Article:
Sunday, June 13, 2010

The Long Goodbye

Few occupations are like teaching. At some point, the work that we do just stops. It is a pleasant experience that other adults likely envy, their work continuing on unabated--only slowing to fit into vacation time, rising and falling in intensity with the seasons of the marketplace or other cyclical demands.
We are at the stopping point now and have shifted into the last ritual of teaching -- saying goodbye.
Besides bidding farewell to students, the last week of school is a season of goodbyes to colleagues who are retiring--often from decades of teaching.
As those who mentored me leave and take their wisdom with them, I suffer. When two or three colleagues leave, hundreds of years of experience goes with them. I'm left wondering who will model the calm efficiency of an art well learned for the newest teaching generation.
Each time one of these seasoned educators leaves the scene, there are fewer and fewer long term educators to take their place. In addition, all that they learned about how to transmit their subject to young people walks out the door with them.
There are few opportunities in the teaching workplace for sharing to go on in a meaningful ways. So while most may think we celebrate our long summer vacations, I often see them as an institutional slap in the face that implies that the work teachers do is not of value to the institution itself. We are dismissed. Any enhancing of our skills is caught on our own, on the fly. I would have liked to learn from those I work with who do it best.
I am at the young end of the baby boomers and see a gulf between my age group and the next group of educators in the system. In a few short years, young teachers will not have professional models of a life built in education. Teaching to the test, following a curriculum in lockstep is going to soon look like the norm, not a dangerous exception.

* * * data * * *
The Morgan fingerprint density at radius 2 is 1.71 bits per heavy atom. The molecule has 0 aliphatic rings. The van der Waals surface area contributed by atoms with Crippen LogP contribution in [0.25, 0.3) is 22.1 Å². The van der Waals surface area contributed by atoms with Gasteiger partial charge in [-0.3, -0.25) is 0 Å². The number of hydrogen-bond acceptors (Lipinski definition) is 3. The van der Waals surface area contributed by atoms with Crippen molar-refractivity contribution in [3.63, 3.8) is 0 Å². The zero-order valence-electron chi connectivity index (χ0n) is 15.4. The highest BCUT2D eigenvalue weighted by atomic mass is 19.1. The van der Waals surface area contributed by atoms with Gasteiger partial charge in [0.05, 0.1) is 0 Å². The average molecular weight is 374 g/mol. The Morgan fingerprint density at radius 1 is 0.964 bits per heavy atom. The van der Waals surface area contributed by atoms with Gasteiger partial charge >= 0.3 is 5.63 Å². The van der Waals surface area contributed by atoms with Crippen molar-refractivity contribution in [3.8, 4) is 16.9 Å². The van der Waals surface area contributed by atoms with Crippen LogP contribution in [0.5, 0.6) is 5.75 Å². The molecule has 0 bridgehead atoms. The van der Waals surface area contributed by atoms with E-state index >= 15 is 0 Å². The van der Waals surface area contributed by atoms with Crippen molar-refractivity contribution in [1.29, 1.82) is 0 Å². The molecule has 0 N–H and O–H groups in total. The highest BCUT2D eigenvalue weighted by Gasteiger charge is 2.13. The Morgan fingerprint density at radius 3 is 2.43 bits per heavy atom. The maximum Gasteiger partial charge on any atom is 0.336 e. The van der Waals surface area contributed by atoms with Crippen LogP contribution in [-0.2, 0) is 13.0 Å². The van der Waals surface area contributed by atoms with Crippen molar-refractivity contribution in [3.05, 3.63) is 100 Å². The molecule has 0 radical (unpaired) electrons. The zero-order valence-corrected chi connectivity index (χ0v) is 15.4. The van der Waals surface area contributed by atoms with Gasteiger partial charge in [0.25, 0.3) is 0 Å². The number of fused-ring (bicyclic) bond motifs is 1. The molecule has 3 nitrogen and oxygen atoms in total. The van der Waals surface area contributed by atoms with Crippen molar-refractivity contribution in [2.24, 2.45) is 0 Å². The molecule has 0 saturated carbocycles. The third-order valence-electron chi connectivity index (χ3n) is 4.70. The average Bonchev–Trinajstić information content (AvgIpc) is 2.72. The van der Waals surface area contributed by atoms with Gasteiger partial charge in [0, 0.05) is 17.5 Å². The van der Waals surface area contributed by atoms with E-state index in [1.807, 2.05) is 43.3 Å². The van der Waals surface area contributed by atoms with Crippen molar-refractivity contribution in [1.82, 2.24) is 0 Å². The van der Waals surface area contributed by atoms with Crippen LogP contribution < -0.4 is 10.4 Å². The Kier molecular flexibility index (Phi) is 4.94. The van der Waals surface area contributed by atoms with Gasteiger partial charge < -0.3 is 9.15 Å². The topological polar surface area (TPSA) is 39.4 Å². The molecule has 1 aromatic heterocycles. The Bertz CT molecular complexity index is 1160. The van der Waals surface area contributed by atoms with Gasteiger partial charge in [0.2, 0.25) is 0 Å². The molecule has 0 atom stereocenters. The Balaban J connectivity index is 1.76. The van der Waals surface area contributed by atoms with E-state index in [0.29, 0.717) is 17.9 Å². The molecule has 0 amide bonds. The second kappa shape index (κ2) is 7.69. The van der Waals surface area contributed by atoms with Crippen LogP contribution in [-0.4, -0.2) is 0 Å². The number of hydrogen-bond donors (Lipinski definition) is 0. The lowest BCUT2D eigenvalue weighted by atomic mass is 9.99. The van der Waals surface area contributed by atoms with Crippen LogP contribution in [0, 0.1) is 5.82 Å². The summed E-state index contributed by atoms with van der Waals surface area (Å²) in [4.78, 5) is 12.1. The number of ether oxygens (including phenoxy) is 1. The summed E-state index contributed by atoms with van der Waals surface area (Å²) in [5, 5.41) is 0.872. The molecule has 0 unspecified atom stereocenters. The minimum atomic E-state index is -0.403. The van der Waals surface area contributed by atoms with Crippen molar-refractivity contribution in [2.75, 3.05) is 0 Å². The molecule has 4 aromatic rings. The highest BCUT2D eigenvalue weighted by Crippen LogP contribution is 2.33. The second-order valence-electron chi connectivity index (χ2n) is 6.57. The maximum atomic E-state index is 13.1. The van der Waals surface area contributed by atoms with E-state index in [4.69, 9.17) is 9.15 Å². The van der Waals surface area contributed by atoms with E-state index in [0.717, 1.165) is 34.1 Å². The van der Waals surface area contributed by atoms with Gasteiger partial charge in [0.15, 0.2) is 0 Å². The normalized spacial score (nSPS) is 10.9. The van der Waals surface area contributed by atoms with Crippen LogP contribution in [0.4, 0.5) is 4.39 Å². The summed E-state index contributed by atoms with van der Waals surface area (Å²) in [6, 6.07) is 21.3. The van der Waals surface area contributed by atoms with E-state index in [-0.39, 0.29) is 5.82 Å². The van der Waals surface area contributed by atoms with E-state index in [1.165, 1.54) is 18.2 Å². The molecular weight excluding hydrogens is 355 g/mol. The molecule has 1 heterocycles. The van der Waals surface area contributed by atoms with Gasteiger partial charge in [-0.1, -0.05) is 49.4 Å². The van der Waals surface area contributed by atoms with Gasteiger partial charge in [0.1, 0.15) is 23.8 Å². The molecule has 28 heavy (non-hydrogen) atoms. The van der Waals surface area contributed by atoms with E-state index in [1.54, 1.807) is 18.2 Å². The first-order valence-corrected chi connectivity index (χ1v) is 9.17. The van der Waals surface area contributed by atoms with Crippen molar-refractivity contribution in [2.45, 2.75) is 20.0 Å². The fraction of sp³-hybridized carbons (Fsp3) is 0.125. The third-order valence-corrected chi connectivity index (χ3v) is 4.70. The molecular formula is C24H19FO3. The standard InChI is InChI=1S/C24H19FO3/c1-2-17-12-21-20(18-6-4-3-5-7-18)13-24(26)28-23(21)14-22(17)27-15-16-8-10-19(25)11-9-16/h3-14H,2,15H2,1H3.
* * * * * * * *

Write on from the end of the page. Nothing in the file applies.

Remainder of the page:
Just as I feel the pressure of time to get certain skills and dispositions in place for my students in the time I have with them, I am getting a rising sense of panic as more and more trusted educators get fed up, walk out, and leave the rest of us stranded.

1 comment:

  1. I am at the older end of the baby boomers (born May 1946), but I did not come to teaching until 1995, so I am not as worn out as some of my age contemporaries. Besides, my pension would not be that big :-) Still, I watch as key peoploe - not just teachers - retire and leave us. This year we had no teachers retire, but two (out of 7) guidance counselors, and one key security person (a retired Marine who was very good at relating to some of more problematic kids). We are losing institutional knowledge.

    I agree with what you say. Just thought I would add these few words.